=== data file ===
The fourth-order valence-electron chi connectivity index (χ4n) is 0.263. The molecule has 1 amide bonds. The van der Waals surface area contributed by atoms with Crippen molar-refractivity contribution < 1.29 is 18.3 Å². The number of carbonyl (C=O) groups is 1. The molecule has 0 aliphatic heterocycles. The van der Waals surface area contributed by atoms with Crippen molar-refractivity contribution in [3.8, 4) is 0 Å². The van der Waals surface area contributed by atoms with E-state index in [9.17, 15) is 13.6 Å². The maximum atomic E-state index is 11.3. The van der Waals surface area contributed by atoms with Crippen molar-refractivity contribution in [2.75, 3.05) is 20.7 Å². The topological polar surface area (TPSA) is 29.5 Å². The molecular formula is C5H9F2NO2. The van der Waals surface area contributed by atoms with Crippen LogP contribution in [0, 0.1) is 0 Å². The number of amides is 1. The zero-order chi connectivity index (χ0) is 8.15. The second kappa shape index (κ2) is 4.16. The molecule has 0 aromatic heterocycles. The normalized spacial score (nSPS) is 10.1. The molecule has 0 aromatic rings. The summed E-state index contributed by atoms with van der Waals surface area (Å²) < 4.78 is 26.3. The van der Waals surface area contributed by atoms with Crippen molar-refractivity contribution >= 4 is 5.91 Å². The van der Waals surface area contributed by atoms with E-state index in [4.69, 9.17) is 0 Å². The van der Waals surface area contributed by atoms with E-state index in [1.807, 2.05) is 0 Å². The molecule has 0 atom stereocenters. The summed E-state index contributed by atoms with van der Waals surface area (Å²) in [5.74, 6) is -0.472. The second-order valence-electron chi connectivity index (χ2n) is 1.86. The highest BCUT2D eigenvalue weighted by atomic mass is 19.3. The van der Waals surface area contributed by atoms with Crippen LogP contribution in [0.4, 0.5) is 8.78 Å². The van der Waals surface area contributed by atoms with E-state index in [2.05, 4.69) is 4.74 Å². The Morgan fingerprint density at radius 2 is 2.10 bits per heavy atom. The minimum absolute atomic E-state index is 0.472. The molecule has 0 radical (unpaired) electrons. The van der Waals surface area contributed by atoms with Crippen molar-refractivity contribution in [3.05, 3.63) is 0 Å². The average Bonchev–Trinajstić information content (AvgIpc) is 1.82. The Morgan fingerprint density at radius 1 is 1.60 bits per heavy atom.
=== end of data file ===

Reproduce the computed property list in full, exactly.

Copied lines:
The fourth-order valence-electron chi connectivity index (χ4n) is 0.263. The molecule has 1 amide bonds. The van der Waals surface area contributed by atoms with Crippen molar-refractivity contribution < 1.29 is 18.3 Å². The number of carbonyl (C=O) groups is 1. The molecule has 0 aliphatic heterocycles. The van der Waals surface area contributed by atoms with Crippen molar-refractivity contribution in [3.8, 4) is 0 Å². The van der Waals surface area contributed by atoms with E-state index in [9.17, 15) is 13.6 Å². The maximum atomic E-state index is 11.3. The van der Waals surface area contributed by atoms with Crippen molar-refractivity contribution in [2.75, 3.05) is 20.7 Å². The topological polar surface area (TPSA) is 29.5 Å². The molecular formula is C5H9F2NO2. The van der Waals surface area contributed by atoms with Crippen LogP contribution in [0, 0.1) is 0 Å². The number of amides is 1. The zero-order chi connectivity index (χ0) is 8.15. The second kappa shape index (κ2) is 4.16. The molecule has 0 aromatic heterocycles. The normalized spacial score (nSPS) is 10.1. The molecule has 0 aromatic rings. The summed E-state index contributed by atoms with van der Waals surface area (Å²) < 4.78 is 26.3. The van der Waals surface area contributed by atoms with Crippen molar-refractivity contribution >= 4 is 5.91 Å². The van der Waals surface area contributed by atoms with E-state index in [4.69, 9.17) is 0 Å². The van der Waals surface area contributed by atoms with E-state index in [1.807, 2.05) is 0 Å². The molecule has 0 atom stereocenters. The summed E-state index contributed by atoms with van der Waals surface area (Å²) in [5.74, 6) is -0.472. The second-order valence-electron chi connectivity index (χ2n) is 1.86. The highest BCUT2D eigenvalue weighted by atomic mass is 19.3. The van der Waals surface area contributed by atoms with Crippen LogP contribution in [0.4, 0.5) is 8.78 Å². The van der Waals surface area contributed by atoms with E-state index in [2.05, 4.69) is 4.74 Å². The Morgan fingerprint density at radius 2 is 2.10 bits per heavy atom. The minimum absolute atomic E-state index is 0.472. The molecule has 0 radical (unpaired) electrons. The van der Waals surface area contributed by atoms with Crippen molar-refractivity contribution in [3.05, 3.63) is 0 Å². The average Bonchev–Trinajstić information content (AvgIpc) is 1.82. The Morgan fingerprint density at radius 1 is 1.60 bits per heavy atom.